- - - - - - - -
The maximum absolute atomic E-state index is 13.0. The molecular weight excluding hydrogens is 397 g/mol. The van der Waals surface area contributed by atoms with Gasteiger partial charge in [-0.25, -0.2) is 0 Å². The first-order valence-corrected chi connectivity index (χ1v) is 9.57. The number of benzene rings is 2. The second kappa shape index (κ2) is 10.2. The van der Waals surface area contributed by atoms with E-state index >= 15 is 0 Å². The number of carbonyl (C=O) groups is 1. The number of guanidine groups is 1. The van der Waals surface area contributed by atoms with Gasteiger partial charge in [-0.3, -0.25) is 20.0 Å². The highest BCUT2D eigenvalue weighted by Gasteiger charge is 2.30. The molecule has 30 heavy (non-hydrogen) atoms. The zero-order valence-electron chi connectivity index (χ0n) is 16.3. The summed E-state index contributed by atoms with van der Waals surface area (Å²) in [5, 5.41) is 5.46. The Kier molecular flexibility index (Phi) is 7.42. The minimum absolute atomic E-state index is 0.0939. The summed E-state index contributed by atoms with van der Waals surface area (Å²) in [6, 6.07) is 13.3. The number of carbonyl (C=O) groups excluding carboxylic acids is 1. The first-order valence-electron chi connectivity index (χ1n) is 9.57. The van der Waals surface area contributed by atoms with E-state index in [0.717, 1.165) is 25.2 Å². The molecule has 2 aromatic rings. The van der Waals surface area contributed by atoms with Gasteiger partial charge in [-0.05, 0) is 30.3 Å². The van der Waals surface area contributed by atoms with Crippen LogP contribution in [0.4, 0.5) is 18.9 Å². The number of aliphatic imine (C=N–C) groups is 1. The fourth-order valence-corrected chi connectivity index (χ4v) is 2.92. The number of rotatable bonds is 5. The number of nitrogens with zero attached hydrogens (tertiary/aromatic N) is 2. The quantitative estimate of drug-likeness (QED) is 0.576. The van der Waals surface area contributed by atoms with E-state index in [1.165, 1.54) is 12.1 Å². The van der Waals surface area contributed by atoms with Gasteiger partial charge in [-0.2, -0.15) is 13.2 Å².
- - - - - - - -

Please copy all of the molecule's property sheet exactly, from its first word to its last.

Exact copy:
The maximum absolute atomic E-state index is 13.0. The molecular weight excluding hydrogens is 397 g/mol. The van der Waals surface area contributed by atoms with Gasteiger partial charge in [-0.25, -0.2) is 0 Å². The first-order valence-corrected chi connectivity index (χ1v) is 9.57. The number of benzene rings is 2. The second kappa shape index (κ2) is 10.2. The van der Waals surface area contributed by atoms with E-state index >= 15 is 0 Å². The number of carbonyl (C=O) groups is 1. The number of guanidine groups is 1. The van der Waals surface area contributed by atoms with Gasteiger partial charge in [-0.3, -0.25) is 20.0 Å². The highest BCUT2D eigenvalue weighted by Gasteiger charge is 2.30. The molecule has 30 heavy (non-hydrogen) atoms. The zero-order valence-electron chi connectivity index (χ0n) is 16.3. The summed E-state index contributed by atoms with van der Waals surface area (Å²) in [5, 5.41) is 5.46. The Kier molecular flexibility index (Phi) is 7.42. The minimum absolute atomic E-state index is 0.0939. The summed E-state index contributed by atoms with van der Waals surface area (Å²) in [6, 6.07) is 13.3. The number of carbonyl (C=O) groups excluding carboxylic acids is 1. The first-order valence-electron chi connectivity index (χ1n) is 9.57. The van der Waals surface area contributed by atoms with E-state index in [0.717, 1.165) is 25.2 Å². The molecule has 2 aromatic rings. The van der Waals surface area contributed by atoms with Gasteiger partial charge in [-0.05, 0) is 30.3 Å². The van der Waals surface area contributed by atoms with Crippen LogP contribution in [0.4, 0.5) is 18.9 Å². The number of aliphatic imine (C=N–C) groups is 1. The fourth-order valence-corrected chi connectivity index (χ4v) is 2.92. The number of rotatable bonds is 5. The number of nitrogens with zero attached hydrogens (tertiary/aromatic N) is 2. The quantitative estimate of drug-likeness (QED) is 0.576. The van der Waals surface area contributed by atoms with E-state index in [1.165, 1.54) is 12.1 Å². The van der Waals surface area contributed by atoms with Gasteiger partial charge in [-0.2, -0.15) is 13.2 Å².